DACF Home → Bureaus & Programs → Maine Natural Areas Program → Communities, Plants, and Animals → Rare Plants → Quercus montana
Quercus montana Willd.
- State Rank: S1
- Global Rank: G5
- State Status: Threatened
Habitat: Dry acidic slopes in southern part of state. [Hardwood to mixed forest (forest, upland)]
Range: Appalachian region from Maine to northern Georgia, west to southern Illinois and northern Mississippi.
Aids to Identification: This upland tree is a member of the white oak group (oaks whose acorns mature in one summer and whose leaves do not have bristle tips, as is common in the red oak group). The bark is dark and deeply furrowed, and the leaves have 7-16 pairs of rounded teeth. Other identifying characters including sharp end buds, sparsely hairy undersides of the leaves, and an involucre (acorn cup) concealing 1/3 to 1/2 of the nut.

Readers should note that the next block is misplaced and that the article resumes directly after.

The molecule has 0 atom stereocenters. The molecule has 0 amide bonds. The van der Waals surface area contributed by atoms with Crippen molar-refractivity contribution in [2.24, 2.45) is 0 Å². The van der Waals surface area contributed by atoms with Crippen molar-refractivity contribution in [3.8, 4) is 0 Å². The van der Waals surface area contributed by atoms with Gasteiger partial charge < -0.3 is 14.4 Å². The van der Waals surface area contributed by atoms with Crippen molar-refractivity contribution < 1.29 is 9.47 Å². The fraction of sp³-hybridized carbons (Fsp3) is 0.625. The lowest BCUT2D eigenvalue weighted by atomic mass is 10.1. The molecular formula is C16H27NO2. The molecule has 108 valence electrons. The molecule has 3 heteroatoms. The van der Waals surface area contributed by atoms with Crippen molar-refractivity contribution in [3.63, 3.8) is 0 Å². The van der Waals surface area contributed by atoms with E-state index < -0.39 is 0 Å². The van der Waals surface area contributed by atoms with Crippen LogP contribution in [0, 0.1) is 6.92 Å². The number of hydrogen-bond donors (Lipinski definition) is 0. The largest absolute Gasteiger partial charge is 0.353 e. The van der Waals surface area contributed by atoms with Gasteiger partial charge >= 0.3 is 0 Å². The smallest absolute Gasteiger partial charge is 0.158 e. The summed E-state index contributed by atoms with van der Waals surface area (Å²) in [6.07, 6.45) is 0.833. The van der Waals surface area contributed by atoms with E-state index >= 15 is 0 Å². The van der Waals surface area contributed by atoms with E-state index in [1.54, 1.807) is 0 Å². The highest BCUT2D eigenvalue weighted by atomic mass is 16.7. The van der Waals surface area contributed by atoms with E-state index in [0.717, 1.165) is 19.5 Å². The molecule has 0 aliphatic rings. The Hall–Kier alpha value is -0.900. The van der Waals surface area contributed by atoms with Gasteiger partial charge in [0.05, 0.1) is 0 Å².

Ecological characteristics: This tree typically grows in mixed hardwood/conifer forest communities, often on rocky slopes, and may form a full or only partial canopy.
Phenology: Flowers May - June. Acorns ripen October - November.
Synonyms: Quercus prinus L. a
Known Distribution in Maine: This rare plant has been documented from a total of 3 town(s) in the following county(ies): York.
Reason(s) for rarity: At northern limit of range; not rare southward.
Conservation considerations: Parts of the chestnut oak habitat in Maine have been converted to residential use; a large part of the population occurs on land that is being conserved for natural values.